The startup Get Closer recently launched the initiative ‘Sisters Across Borders’ in collaboration with Kudumbashree to provide help to hundreds of women in disaster areas of post-flood Kashmir.
The company links NGOs and corporations to enable the implementation of Corporate Social Responsibility activities, which, since April 2014, became mandatory for the wealthiest companies in India.
The flood that last September hit Kashmir due to torrential rainfall affected 2,600 villages, completely submerging 390. More than 190 people lost their lives in the flood, where water-nearly 4m deep in Srinagar itself- left the valley in conditions of emergency.
Get Closer has been exploring different areas of Indian society where corporate companies can contribute through CSR. “Disaster management is something we were keen to learn. We felt the need to reach out to our brothers and sisters in Kashmir from Kerala. This was the driving point to initiate Sisters Across Borders,” says Radhakrishnan Manohar, Founder of Get Closer.
Why sanitary pads
The flood caused huge property losses. Like many other large-scale tragedies, it is hard to individuate what kind of support the victims need most. “Water destroyed hundreds of houses and many had to leave with the same clothes they were wearing. This was a bigger issue for women in terms of sanitation and hygiene. When we spoke to the Special Relief Commissioner in Jammu and Kashmir, we learnt that there was acute shortage of sanitary pads,” explains Manohar.
The pads were manufactured by Kudumbashree, India’s largest self-help organisation for women. It acted as a huge pillar of support during the project. The government-sponsored organisation based in Kerala has long experience in manufacturing. It had resources, material and labour power to produce the sanitary napkins.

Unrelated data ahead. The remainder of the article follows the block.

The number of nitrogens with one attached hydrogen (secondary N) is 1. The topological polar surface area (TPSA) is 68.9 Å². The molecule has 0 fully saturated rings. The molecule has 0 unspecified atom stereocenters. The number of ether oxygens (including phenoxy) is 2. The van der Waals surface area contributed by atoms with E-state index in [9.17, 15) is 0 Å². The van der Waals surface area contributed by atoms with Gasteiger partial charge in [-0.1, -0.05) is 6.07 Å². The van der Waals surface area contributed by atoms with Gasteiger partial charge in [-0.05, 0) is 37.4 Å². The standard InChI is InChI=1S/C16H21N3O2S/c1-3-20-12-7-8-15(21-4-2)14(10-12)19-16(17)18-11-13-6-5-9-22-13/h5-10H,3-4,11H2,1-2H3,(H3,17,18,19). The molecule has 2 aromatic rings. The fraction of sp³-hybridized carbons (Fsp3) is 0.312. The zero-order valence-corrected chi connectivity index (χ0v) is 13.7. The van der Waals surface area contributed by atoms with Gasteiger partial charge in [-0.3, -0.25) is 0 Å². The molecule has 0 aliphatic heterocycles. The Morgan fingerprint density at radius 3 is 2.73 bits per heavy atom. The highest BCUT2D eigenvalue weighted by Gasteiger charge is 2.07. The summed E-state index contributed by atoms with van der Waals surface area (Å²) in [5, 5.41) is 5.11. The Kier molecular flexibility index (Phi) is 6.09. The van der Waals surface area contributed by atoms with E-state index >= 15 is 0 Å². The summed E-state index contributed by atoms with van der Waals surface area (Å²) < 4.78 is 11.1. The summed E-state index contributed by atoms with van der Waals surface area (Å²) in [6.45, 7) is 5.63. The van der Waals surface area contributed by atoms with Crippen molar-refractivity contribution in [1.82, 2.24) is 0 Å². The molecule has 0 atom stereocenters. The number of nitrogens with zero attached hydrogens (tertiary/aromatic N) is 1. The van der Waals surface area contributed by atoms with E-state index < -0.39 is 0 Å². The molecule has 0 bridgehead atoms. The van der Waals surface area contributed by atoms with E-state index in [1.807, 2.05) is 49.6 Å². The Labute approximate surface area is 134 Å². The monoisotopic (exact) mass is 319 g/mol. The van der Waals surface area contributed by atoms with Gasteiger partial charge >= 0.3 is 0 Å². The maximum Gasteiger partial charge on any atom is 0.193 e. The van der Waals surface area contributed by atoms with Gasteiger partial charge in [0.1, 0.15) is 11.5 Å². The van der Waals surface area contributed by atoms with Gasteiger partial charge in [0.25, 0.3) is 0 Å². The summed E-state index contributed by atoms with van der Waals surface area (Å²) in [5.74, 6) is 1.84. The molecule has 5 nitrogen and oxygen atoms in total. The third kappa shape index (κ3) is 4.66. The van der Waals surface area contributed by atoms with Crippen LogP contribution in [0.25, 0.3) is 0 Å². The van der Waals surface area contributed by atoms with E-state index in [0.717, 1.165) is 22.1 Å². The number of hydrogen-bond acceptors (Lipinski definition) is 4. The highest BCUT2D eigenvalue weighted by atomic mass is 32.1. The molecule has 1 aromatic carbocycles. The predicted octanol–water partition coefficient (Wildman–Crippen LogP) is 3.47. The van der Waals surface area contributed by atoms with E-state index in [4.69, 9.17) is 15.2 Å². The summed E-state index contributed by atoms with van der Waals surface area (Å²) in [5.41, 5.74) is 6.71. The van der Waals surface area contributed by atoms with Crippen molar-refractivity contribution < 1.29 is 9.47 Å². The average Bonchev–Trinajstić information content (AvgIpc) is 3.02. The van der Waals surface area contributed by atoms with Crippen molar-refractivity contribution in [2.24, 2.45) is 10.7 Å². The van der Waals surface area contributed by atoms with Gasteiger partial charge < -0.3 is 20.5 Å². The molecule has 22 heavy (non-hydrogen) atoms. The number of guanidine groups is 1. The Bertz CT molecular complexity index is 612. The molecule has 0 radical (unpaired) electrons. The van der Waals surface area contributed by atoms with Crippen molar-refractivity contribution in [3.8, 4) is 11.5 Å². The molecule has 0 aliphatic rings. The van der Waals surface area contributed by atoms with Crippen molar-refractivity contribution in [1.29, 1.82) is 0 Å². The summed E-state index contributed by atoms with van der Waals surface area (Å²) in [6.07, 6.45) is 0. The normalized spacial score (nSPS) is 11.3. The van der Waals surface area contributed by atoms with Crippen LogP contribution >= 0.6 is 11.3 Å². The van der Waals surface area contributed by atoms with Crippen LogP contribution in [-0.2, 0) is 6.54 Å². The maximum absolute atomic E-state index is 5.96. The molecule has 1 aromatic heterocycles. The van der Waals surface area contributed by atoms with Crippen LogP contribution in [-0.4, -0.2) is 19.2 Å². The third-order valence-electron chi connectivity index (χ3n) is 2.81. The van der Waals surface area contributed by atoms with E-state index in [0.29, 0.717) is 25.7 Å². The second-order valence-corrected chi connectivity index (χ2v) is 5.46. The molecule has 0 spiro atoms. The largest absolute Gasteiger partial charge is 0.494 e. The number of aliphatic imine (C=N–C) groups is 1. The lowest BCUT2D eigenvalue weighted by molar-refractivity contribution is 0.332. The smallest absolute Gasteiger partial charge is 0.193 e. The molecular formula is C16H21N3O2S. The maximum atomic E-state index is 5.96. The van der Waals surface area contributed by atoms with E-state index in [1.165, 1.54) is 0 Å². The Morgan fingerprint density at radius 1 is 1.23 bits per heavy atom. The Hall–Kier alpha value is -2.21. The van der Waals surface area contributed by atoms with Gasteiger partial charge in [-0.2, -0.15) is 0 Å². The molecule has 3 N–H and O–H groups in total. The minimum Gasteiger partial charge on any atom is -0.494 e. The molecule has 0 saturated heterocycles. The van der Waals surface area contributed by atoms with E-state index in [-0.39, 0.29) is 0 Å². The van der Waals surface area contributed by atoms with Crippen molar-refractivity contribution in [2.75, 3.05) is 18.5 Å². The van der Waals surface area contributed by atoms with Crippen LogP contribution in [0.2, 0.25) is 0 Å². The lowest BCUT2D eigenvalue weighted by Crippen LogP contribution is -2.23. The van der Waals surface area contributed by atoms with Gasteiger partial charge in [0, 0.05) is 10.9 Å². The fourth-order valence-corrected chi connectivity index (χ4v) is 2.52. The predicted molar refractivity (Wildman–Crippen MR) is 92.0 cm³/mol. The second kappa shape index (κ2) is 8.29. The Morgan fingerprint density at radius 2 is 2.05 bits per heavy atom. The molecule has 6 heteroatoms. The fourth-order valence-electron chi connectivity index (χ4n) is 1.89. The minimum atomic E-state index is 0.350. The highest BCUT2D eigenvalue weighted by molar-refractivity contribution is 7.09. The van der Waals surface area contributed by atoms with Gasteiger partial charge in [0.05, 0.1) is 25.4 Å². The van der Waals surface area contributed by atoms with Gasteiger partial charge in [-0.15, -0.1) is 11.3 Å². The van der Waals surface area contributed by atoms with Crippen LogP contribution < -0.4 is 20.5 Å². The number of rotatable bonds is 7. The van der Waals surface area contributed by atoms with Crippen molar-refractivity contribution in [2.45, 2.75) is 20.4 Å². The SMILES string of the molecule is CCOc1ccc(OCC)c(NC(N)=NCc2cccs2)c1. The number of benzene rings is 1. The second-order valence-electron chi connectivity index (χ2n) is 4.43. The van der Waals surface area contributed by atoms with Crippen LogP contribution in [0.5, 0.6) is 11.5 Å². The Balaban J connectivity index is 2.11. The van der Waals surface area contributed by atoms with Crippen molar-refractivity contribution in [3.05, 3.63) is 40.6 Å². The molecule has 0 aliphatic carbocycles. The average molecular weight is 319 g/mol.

“We also successfully sent clothes, undergarments and medical kits in the second phase of relief,” Manohar adds.
Reaching affected women
Means of transport were not very efficient due to the precarious situations of the roads. The Get Closer team wanted to make sure their supply reached, so they went out to deliver the pads personally. They contacted a local women’s NGO Women’s Era Welfare Society, which helped them approach girls and women in Srinagar.
Is it the right choice?
Sanitary pads, however, are a major cause of pollution, because most of them contain plastics, especially acrylic-based super absorbent polymers (SAP), which become further dangerous for the environment when chlorine bleach is added to make the product whiter. The precarious transport system in post-flood Kashmir makes waste management highly problematic, and the accumulation of polluting material could add to long-term negative consequences for the valley.
However, Manohar stated that women in Kashmir “are quite suspicious of alternative methods for menstrual hygiene.In that situation of emergency, it is better to stick to what the victims require.” Get Closer and Kudumbashree decided to supply pads because women, through the local Special Relief Commissioner, had expressed the need for them.
More than just an experience
The biggest thing the team learnt was that “nature is in control and we are not.”
“It was a big reality check for us,” says Manohar, “we are all exceptional armchair revolutionaries on social networks, but when it comes to the real situation nobody does anything. We are happy we were able to do a bit.”
The Get Closer team explains that through their venture they came across many different issues plaguing India. They realised that corporate companies can do a lot through CSR projects. “I feel the corporations need to look at CSR in a more serious manner. There is a need to extend beyond signing off cheques to NGOs for the purpose of tax exemption,” confesses Manohar. Heconcludes by saying, “We will continue to work very hard and do work that makes a difference, because we are not going to be around here for too long. So, let’s make the moments matter!”